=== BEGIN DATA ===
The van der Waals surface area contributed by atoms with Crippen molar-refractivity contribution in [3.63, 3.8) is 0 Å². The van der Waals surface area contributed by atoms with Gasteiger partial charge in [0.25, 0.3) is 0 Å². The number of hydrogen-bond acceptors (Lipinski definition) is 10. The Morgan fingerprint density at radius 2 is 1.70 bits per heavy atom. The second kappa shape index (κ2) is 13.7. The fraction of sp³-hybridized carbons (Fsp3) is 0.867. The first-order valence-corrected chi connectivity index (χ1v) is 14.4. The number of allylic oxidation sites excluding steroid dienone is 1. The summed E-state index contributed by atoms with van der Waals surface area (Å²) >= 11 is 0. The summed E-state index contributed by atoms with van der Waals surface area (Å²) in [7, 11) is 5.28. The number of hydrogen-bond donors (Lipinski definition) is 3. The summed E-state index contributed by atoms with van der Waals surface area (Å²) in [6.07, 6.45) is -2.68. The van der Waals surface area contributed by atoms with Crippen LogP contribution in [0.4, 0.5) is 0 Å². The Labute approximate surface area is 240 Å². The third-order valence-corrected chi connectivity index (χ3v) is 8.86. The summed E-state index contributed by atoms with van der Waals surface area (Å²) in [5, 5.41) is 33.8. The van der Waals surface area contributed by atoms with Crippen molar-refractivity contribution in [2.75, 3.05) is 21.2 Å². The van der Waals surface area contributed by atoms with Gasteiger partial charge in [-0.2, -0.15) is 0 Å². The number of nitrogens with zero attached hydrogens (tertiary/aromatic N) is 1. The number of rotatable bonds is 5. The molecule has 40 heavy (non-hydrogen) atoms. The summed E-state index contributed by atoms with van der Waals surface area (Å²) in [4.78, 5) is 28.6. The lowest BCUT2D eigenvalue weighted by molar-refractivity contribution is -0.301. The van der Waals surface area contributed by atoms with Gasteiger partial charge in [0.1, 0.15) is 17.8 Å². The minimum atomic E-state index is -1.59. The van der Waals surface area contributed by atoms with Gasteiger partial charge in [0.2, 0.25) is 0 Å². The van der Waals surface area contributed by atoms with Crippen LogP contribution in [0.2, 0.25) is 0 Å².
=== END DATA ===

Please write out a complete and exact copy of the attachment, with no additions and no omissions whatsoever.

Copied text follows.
The van der Waals surface area contributed by atoms with Crippen molar-refractivity contribution in [3.63, 3.8) is 0 Å². The van der Waals surface area contributed by atoms with Gasteiger partial charge in [0.25, 0.3) is 0 Å². The number of hydrogen-bond acceptors (Lipinski definition) is 10. The Morgan fingerprint density at radius 2 is 1.70 bits per heavy atom. The second kappa shape index (κ2) is 13.7. The fraction of sp³-hybridized carbons (Fsp3) is 0.867. The first-order valence-corrected chi connectivity index (χ1v) is 14.4. The number of allylic oxidation sites excluding steroid dienone is 1. The summed E-state index contributed by atoms with van der Waals surface area (Å²) >= 11 is 0. The summed E-state index contributed by atoms with van der Waals surface area (Å²) in [7, 11) is 5.28. The number of hydrogen-bond donors (Lipinski definition) is 3. The summed E-state index contributed by atoms with van der Waals surface area (Å²) in [6.07, 6.45) is -2.68. The van der Waals surface area contributed by atoms with Crippen LogP contribution in [0.4, 0.5) is 0 Å². The Labute approximate surface area is 240 Å². The third-order valence-corrected chi connectivity index (χ3v) is 8.86. The summed E-state index contributed by atoms with van der Waals surface area (Å²) in [5, 5.41) is 33.8. The van der Waals surface area contributed by atoms with Crippen molar-refractivity contribution in [2.75, 3.05) is 21.2 Å². The van der Waals surface area contributed by atoms with Gasteiger partial charge in [-0.2, -0.15) is 0 Å². The number of nitrogens with zero attached hydrogens (tertiary/aromatic N) is 1. The number of rotatable bonds is 5. The molecule has 40 heavy (non-hydrogen) atoms. The summed E-state index contributed by atoms with van der Waals surface area (Å²) in [4.78, 5) is 28.6. The lowest BCUT2D eigenvalue weighted by molar-refractivity contribution is -0.301. The van der Waals surface area contributed by atoms with Gasteiger partial charge in [0.1, 0.15) is 17.8 Å². The minimum atomic E-state index is -1.59. The van der Waals surface area contributed by atoms with Gasteiger partial charge in [0.2, 0.25) is 0 Å². The van der Waals surface area contributed by atoms with Crippen LogP contribution in [0.2, 0.25) is 0 Å².